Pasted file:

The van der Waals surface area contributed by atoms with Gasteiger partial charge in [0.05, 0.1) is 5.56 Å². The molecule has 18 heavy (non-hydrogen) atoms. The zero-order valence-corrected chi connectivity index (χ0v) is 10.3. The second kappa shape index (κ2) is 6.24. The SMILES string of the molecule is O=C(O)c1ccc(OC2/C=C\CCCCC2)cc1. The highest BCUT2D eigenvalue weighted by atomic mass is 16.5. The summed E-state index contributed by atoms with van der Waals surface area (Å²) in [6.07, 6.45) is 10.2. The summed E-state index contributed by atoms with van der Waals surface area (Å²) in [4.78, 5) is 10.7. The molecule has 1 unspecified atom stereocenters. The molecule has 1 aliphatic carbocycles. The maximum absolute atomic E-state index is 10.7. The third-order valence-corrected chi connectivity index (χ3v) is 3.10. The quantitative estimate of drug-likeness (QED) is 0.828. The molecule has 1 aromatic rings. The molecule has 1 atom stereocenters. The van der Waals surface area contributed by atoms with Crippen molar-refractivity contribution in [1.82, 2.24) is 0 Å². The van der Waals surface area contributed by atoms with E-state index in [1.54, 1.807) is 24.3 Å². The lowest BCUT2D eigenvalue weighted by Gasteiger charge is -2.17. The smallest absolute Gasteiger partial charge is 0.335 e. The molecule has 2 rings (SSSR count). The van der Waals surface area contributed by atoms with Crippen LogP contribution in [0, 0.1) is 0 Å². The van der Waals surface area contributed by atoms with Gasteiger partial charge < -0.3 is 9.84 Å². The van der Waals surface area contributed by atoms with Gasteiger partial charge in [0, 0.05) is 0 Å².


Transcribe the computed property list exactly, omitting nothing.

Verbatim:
The van der Waals surface area contributed by atoms with Gasteiger partial charge in [0.05, 0.1) is 5.56 Å². The molecule has 18 heavy (non-hydrogen) atoms. The zero-order valence-corrected chi connectivity index (χ0v) is 10.3. The second kappa shape index (κ2) is 6.24. The SMILES string of the molecule is O=C(O)c1ccc(OC2/C=C\CCCCC2)cc1. The highest BCUT2D eigenvalue weighted by atomic mass is 16.5. The summed E-state index contributed by atoms with van der Waals surface area (Å²) in [6.07, 6.45) is 10.2. The summed E-state index contributed by atoms with van der Waals surface area (Å²) in [4.78, 5) is 10.7. The molecule has 1 unspecified atom stereocenters. The molecule has 1 aliphatic carbocycles. The maximum absolute atomic E-state index is 10.7. The third-order valence-corrected chi connectivity index (χ3v) is 3.10. The quantitative estimate of drug-likeness (QED) is 0.828. The molecule has 1 aromatic rings. The molecule has 1 atom stereocenters. The van der Waals surface area contributed by atoms with Crippen molar-refractivity contribution in [1.82, 2.24) is 0 Å². The van der Waals surface area contributed by atoms with E-state index in [1.54, 1.807) is 24.3 Å². The lowest BCUT2D eigenvalue weighted by Gasteiger charge is -2.17. The smallest absolute Gasteiger partial charge is 0.335 e. The molecule has 2 rings (SSSR count). The van der Waals surface area contributed by atoms with Crippen LogP contribution in [0, 0.1) is 0 Å². The van der Waals surface area contributed by atoms with Gasteiger partial charge < -0.3 is 9.84 Å². The van der Waals surface area contributed by atoms with Gasteiger partial charge in [0, 0.05) is 0 Å².